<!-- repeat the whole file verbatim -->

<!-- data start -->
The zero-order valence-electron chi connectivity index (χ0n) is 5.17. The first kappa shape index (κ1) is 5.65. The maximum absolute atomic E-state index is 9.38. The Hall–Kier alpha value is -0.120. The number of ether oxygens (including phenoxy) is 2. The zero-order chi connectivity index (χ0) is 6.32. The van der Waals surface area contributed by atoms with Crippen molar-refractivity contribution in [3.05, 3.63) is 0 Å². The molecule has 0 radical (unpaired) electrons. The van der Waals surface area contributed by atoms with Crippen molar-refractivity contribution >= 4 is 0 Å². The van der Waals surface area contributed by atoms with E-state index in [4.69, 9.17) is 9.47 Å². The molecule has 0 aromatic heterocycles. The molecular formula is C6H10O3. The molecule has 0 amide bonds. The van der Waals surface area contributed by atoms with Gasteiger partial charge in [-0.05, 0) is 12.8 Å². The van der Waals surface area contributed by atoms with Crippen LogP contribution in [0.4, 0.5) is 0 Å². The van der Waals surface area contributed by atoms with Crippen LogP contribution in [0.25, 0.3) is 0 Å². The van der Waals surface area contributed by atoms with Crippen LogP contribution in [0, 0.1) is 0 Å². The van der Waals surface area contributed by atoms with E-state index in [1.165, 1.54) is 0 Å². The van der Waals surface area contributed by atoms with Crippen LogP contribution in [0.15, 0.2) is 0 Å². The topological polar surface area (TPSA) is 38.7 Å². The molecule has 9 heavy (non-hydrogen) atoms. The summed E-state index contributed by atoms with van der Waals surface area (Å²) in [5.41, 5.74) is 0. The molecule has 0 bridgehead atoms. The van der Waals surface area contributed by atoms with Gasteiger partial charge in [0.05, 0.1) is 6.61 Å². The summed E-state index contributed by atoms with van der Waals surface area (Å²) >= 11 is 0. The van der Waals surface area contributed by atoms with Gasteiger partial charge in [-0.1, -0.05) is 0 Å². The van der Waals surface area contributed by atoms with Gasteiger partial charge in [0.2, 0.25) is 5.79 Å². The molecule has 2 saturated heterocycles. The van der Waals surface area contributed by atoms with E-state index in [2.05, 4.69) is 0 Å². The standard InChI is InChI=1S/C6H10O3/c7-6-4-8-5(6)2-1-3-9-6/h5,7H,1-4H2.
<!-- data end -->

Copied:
The zero-order valence-electron chi connectivity index (χ0n) is 5.17. The first kappa shape index (κ1) is 5.65. The maximum absolute atomic E-state index is 9.38. The Hall–Kier alpha value is -0.120. The number of ether oxygens (including phenoxy) is 2. The zero-order chi connectivity index (χ0) is 6.32. The van der Waals surface area contributed by atoms with Crippen molar-refractivity contribution in [3.05, 3.63) is 0 Å². The molecule has 0 radical (unpaired) electrons. The van der Waals surface area contributed by atoms with Crippen molar-refractivity contribution >= 4 is 0 Å². The van der Waals surface area contributed by atoms with E-state index in [4.69, 9.17) is 9.47 Å². The molecule has 0 aromatic heterocycles. The molecular formula is C6H10O3. The molecule has 0 amide bonds. The van der Waals surface area contributed by atoms with Gasteiger partial charge in [-0.05, 0) is 12.8 Å². The van der Waals surface area contributed by atoms with Crippen LogP contribution in [0.4, 0.5) is 0 Å². The van der Waals surface area contributed by atoms with Crippen LogP contribution in [0.25, 0.3) is 0 Å². The van der Waals surface area contributed by atoms with Crippen LogP contribution in [0, 0.1) is 0 Å². The van der Waals surface area contributed by atoms with E-state index in [1.165, 1.54) is 0 Å². The van der Waals surface area contributed by atoms with Crippen LogP contribution in [0.15, 0.2) is 0 Å². The topological polar surface area (TPSA) is 38.7 Å². The molecule has 9 heavy (non-hydrogen) atoms. The summed E-state index contributed by atoms with van der Waals surface area (Å²) in [5.41, 5.74) is 0. The molecule has 0 bridgehead atoms. The van der Waals surface area contributed by atoms with Gasteiger partial charge in [0.05, 0.1) is 6.61 Å². The summed E-state index contributed by atoms with van der Waals surface area (Å²) >= 11 is 0. The van der Waals surface area contributed by atoms with Gasteiger partial charge in [-0.1, -0.05) is 0 Å². The van der Waals surface area contributed by atoms with Gasteiger partial charge in [0.2, 0.25) is 5.79 Å². The molecule has 2 saturated heterocycles. The van der Waals surface area contributed by atoms with E-state index in [2.05, 4.69) is 0 Å². The standard InChI is InChI=1S/C6H10O3/c7-6-4-8-5(6)2-1-3-9-6/h5,7H,1-4H2.